• We are sorry, but NCBI web applications do not support your browser and may not function properly. More information
Logo of jbacterPermissionsJournals.ASM.orgJournalJB ArticleJournal InfoAuthorsReviewers
J Bacteriol. Dec 2010; 192(23): 6315–6316.
Published online Oct 1, 2010. doi:  10.1128/JB.01088-10
PMCID: PMC2981202

Genome Sequence of the Marine Alphaproteobacterium HTCC2150, Assigned to the Roseobacter Clade [down-pointing small open triangle]

Abstract

Here we announce the genome sequence of a marine bacterium, HTCC2150, that was isolated off the Oregon coast using dilution-to-extinction culturing and that is affiliated with the Roseobacter clade. The 16S rRNA phylogeny showed that the strain was closely related to members of the RCA clade. The genome sequence suggests that strain HTCC2150 is an organoheterotroph carrying diverse metabolic potential, including a close relationship with phytoplankton.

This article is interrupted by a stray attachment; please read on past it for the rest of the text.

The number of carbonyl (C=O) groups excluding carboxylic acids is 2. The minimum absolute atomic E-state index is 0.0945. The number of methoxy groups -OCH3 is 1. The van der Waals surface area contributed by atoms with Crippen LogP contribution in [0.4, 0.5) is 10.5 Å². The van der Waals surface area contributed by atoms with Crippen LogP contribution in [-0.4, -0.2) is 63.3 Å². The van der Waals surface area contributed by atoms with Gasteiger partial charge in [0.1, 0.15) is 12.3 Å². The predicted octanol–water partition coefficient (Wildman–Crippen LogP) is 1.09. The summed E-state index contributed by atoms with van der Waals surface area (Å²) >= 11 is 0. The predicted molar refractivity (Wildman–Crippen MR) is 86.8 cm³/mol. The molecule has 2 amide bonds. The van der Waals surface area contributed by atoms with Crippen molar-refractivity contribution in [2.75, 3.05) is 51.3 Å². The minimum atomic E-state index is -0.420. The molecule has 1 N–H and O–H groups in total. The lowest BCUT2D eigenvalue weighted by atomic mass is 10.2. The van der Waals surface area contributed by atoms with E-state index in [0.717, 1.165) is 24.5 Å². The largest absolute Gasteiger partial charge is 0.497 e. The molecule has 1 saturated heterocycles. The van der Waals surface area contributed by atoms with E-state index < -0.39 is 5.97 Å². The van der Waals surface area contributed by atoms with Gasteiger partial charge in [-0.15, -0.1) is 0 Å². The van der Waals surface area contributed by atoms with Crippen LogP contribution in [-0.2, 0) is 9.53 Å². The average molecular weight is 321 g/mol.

The Roseobacter clade in the order Rhodobacterales constitutes major alphaproteobacterial lineages in the pelagic ocean together with the SAR11 and SAR116 groups (2, 8). Owing to the well-developed polyphasic taxonomic approach, many novel genera, including Oceanicola, Maribius, and Maritimibacter, have recently been established, exceeding at least 50 genera in this clade (http://www.bacterio.cict.fr). Physiological and genomic analyses of these genera showed that members of the Roseobacter clade are phenotypically diverse and functionally heterogeneous, being associated with, e.g., aerobic anoxygenic photoheterotrophy, aerobic sulfite oxidation, methylotrophy, demethylation of dimethylsulfoniopropionate (DMSP), degradation of aromatic compounds, exopolysaccharide production, and rosette formation (9, 10, 13, 14). All of the validly published genera in this clade form colonies on nutrient agar media, such as marine agar 2216. In our continuing studies using dilution-to-extinction culturing (4, 18), however, many novel isolates belonging to several subclades (OM42, NAC11-7, CHAB-I-V, etc.) in the Roseobacter clade did not produce colonies upon initial isolation, which made polyphasic characterization extremely difficult. Here we report the cultivation and draft genome sequence of strain HTCC2150, a new member of the Roseobacter clade that did not form colonies on nutrient agar medium.